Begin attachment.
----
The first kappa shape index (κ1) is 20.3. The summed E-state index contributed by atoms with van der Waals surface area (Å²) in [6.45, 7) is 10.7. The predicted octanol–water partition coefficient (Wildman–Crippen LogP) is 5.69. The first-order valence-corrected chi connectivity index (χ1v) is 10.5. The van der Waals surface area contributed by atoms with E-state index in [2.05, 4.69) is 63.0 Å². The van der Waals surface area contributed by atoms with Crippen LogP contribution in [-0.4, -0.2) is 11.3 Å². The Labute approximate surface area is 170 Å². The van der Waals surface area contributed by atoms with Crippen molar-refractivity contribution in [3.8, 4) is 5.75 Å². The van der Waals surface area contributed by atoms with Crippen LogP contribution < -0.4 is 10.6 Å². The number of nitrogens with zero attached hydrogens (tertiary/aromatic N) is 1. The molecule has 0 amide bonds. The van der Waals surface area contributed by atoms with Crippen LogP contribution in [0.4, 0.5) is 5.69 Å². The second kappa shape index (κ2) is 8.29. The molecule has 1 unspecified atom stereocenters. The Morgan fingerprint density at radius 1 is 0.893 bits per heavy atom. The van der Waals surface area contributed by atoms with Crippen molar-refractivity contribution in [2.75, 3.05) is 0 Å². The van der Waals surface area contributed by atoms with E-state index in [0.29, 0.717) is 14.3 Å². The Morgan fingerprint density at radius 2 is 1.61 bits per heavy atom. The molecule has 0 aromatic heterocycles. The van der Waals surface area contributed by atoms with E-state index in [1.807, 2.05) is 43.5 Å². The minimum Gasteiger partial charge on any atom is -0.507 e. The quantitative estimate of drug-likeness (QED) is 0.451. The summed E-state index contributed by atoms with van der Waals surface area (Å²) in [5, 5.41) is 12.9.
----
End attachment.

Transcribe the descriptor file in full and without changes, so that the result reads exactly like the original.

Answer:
The first kappa shape index (κ1) is 20.3. The summed E-state index contributed by atoms with van der Waals surface area (Å²) in [6.45, 7) is 10.7. The predicted octanol–water partition coefficient (Wildman–Crippen LogP) is 5.69. The first-order valence-corrected chi connectivity index (χ1v) is 10.5. The van der Waals surface area contributed by atoms with E-state index in [2.05, 4.69) is 63.0 Å². The van der Waals surface area contributed by atoms with Crippen LogP contribution in [-0.4, -0.2) is 11.3 Å². The Labute approximate surface area is 170 Å². The van der Waals surface area contributed by atoms with Crippen molar-refractivity contribution in [3.8, 4) is 5.75 Å². The van der Waals surface area contributed by atoms with Crippen LogP contribution < -0.4 is 10.6 Å². The number of nitrogens with zero attached hydrogens (tertiary/aromatic N) is 1. The molecule has 0 amide bonds. The van der Waals surface area contributed by atoms with Crippen LogP contribution in [0.4, 0.5) is 5.69 Å². The second kappa shape index (κ2) is 8.29. The molecule has 1 unspecified atom stereocenters. The Morgan fingerprint density at radius 1 is 0.893 bits per heavy atom. The van der Waals surface area contributed by atoms with Crippen molar-refractivity contribution in [2.75, 3.05) is 0 Å². The van der Waals surface area contributed by atoms with E-state index in [0.29, 0.717) is 14.3 Å². The Morgan fingerprint density at radius 2 is 1.61 bits per heavy atom. The molecule has 0 aromatic heterocycles. The van der Waals surface area contributed by atoms with E-state index in [1.807, 2.05) is 43.5 Å². The minimum Gasteiger partial charge on any atom is -0.507 e. The quantitative estimate of drug-likeness (QED) is 0.451. The summed E-state index contributed by atoms with van der Waals surface area (Å²) in [5, 5.41) is 12.9.